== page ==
Food as reward

22:50, Oct 16 2012

On Monday I mentioned, in passing, the awesome dude I saw jogging up on The Terrace last week - while eating a pie!!! He was wearing a headband, a white tracksuit jacket (extra points for stain-danger from the pie), running shoes, and short shorts. I, of course, did what any right-minded person would do having witnessed such a glorious sight - I put it on Facebook, so others could share my amusement.

This, then, degenerated into a discussion as to what exactly was going on. Some suspected some sort of art prank, others suggested that this was simply the way things were done on The Terrace, as opposed to on loose'n'groovy Cuba Street - efficiency, in all things. Another friend postulated that he was simply cutting out the middle man, and that as a garden variety steak mince pie would probably yield around 400 calories, if the awesome pie-jogger dude were to run around 5-6 kms, he would be about square. He was simply taking his food reward as he was earning it. Although, as someone else suggested, a bacon and egg pie would be a more appropriate pie-jogging accessory...

I also recently mentioned Plus One's bribing me with ice-cream to do an onerous paint stripping job for our renovations - a perfectly satisfactory exchange, where a few hours labour attains the food reward of a delicious Zany Zeus organic ice-cream.

When I have managed a respectable number of lengths at Huia Pool in Lower Hutt, or in the summer, at Thorndon Pool, I often head to the nearby Wholly Bagels store, for a coffee and a bagel, and a read of the newspaper.

And then I kind of had a think about this - do I "incentivise" everything I do with food?!? It would perhaps explain why I am so interested/obsessed with food - I view it as not merely the fuel that enables the body to function, but the dangling carrot in front of me, one of the chief reasons I do, well, anything...

I mean, lordie, I have gone a long way out of my way for specific food rewards. Walk the dog on Lyall Bay beach - get a burger from Ekim Burgers, or maybe a mad lunchtime dash for steak and chips at The Larder in Miramar, just cos, y'know, I feel I deserve a treat. Does this make me a terrible person? I mean, I'm sure a lot of people feel the same. If you are even reading this, I suspect you are at least interested in food to a significant degree, if not necessarily as obsessed with it as I am?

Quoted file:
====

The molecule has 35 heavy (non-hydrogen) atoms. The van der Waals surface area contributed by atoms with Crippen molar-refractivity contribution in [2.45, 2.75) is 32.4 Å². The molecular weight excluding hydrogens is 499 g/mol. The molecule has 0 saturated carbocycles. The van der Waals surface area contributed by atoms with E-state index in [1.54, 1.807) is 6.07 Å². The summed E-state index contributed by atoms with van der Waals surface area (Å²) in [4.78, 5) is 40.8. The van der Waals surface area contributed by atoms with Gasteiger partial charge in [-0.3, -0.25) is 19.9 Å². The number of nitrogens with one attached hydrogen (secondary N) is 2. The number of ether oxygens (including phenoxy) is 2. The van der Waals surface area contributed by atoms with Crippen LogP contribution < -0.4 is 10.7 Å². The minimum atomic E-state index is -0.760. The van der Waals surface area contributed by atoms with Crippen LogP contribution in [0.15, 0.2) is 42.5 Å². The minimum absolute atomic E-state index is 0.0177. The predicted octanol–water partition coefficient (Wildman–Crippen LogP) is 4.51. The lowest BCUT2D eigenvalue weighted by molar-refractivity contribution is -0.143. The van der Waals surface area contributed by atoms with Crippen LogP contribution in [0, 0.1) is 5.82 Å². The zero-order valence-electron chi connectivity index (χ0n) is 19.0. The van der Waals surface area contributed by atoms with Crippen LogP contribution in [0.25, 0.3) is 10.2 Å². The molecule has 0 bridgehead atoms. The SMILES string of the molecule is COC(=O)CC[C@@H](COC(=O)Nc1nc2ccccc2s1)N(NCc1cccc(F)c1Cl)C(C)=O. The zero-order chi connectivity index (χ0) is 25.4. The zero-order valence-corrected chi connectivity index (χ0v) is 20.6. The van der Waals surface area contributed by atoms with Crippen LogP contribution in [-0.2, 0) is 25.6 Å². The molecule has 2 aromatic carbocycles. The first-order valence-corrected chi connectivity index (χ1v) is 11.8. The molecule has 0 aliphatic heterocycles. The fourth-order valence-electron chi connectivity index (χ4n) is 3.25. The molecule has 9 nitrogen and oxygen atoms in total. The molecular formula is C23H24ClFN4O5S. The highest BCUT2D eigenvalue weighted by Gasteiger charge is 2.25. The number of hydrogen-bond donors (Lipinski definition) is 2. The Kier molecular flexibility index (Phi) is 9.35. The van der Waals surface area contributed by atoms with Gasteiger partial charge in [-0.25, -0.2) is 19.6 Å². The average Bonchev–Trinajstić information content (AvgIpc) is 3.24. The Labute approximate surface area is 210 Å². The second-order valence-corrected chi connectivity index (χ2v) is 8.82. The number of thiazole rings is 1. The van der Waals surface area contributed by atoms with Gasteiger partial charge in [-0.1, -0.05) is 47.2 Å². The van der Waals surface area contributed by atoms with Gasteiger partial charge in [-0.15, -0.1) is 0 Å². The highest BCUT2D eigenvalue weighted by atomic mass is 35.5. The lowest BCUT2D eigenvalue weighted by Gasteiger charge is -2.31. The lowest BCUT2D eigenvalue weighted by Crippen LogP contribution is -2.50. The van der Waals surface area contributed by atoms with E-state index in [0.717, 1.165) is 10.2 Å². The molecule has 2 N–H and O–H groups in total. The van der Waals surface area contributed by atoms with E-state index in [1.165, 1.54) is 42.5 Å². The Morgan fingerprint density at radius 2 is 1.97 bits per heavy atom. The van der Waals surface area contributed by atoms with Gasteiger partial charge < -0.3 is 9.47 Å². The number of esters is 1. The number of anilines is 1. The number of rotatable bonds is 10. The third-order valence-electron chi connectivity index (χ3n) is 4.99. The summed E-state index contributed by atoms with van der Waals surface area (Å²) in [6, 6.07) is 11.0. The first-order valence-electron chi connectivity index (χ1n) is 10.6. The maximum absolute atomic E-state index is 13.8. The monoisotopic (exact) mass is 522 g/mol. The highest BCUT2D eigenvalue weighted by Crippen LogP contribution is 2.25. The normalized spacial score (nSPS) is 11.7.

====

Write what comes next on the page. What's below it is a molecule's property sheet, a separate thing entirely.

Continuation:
For instance, I'll bet that many of you have decided that an extra couple of kilometres on the treadmill at the gym is worth it for that piece of chocolate brownie at morning tea. Maybe you do it retrospectively - pay penance for last night's dessert the next day at the gym/park/pool?

It is certainly very rewarding when you finish a hard day's work when there is a hearty meal waiting for you upon completion of your toils. It is probably a more tangible thing when you have been doing physical work, rather than sitting in front of a computer. I have found that lately, having finished a day's painting at home, you have a different kind of hunger - one that demands feeding, rather than one that simply waits until you have finished logging off and shutting down your computer.

Today I have spent the day painting. I am astonishingly crap at painting. I have paint in my hair and on my face, and have been sweating like a derby winner. P1 is at work. I feel that, in our own ways, we have both earned a decent evening meal, despite the fact that we are still operating sans-kitchen. There is some bread, and chicken, and salad. It's a lovely evening. Chicken sandwiches in the yard? Yes. I think that for tonight, that is a quite suitable food reward.

So, how do you feel about food as a reward? Do you (as I do) incentivise your work or tasks with the promise of a tasty treat? Do you mentally factor in how much exercise you have taken when you are eating, or do you work retrospectively and seek to work off what you have already eaten?

And, finally - Oh awesome pie-jogging dude from the Terrace last week, if you are reading, please fill me in on your modus operandi. Are you simply seeking to cut out the middle man: calories in, energy out...or, what?

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Lollipop hoto by Sacha Wolff